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Sunday, April 22, 2007

Is a man allowed to dye his hair?

The Gemara in Makos (20b) says that a man is prohibited from pulling out white hairs. The Rishonim explain that the issur is based on לא ילבש גבר שמלת אשה, this is a feminine thing to do. This is brought down l'halacha in Yoreh Deah סימן קפ"ב סע' ו where the Shulchan Aruch paskens that a man cannot pull out white hairs and likewise he is not allowed to dye his hair. In the same סעיף the Shulchan Aruch paskens that a man is not allowed to look in the mirror.

The Ran in Avoda Zara comments that if the minhag is for men to look in the mirror then it is no longer a feminine activity and it is permitted. This Ran is the basis of the practice today that men use mirrors.

R' Moshe(יו"ד חלק ב סימן ס"א)addresses the issue of a man dyeing his hair for work reasons. He paskens that if a man dyes his hair solely to get a job (he thinks that if he comes with grey hair they will reject him as too old), then he is permitted as it is not done to beautify himself. The שרידי אש the לבוש מרדכי and R' Ovadya Yosef are also lenient in this case.

It would seem to me that nowadays dyeing hair has become like looking in the mirror. it is no longer an exclusively feminine activity and therefore in 2007 just like it is mutar to look in the mirror it may be mutar for a man to dye his hair.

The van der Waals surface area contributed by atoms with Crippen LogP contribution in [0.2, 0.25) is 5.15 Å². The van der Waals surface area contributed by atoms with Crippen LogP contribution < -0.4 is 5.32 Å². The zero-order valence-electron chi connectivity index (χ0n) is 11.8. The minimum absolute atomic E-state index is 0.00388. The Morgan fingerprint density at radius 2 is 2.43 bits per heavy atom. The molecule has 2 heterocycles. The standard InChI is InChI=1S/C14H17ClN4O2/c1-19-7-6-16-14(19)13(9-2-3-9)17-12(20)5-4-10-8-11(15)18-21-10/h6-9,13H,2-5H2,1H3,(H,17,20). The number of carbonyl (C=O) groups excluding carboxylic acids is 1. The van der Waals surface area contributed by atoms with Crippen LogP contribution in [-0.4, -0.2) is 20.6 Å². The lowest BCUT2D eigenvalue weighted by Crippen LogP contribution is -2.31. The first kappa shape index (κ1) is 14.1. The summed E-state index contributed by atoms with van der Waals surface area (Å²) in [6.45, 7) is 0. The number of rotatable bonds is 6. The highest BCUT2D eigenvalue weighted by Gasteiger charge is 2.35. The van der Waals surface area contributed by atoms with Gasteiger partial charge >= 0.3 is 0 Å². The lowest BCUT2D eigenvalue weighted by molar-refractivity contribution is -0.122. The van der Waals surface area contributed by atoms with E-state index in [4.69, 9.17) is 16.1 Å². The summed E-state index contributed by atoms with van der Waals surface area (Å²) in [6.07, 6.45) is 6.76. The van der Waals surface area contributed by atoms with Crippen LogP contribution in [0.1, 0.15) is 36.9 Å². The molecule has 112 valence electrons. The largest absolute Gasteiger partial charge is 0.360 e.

3 Comments:

At 4:42 PM, Blogger Steg (dos iz nit der šteg) said...

i was told a few years ago (not by an expert, though), that while men dyeing hair is [generally held to be] asur, men bleaching hair is not. something about adding color being more equatable to beged isha than removing color is.

your sevara, of course, covers both cases.

 
At 11:37 PM, Blogger ADDeRabbi said...

the fact that tehre's a hair dye line called 'just for men' seems to reinforce your thesis.

 
At 9:20 PM, Blogger anonymous said...

if i remember correctly, the rambam would seem to be in opposition to your view. he writes a caveat by shaving ones body-hair that it's permissible if culturally acceptable. he provides no such caveat by hair-dying. (i'd have to recheck his language to see if it's at all possible to try and read it as just a distinction between the norms of the time, and not a halachic one... but i remember the impression of it seeming like an absolute distinction.)

 

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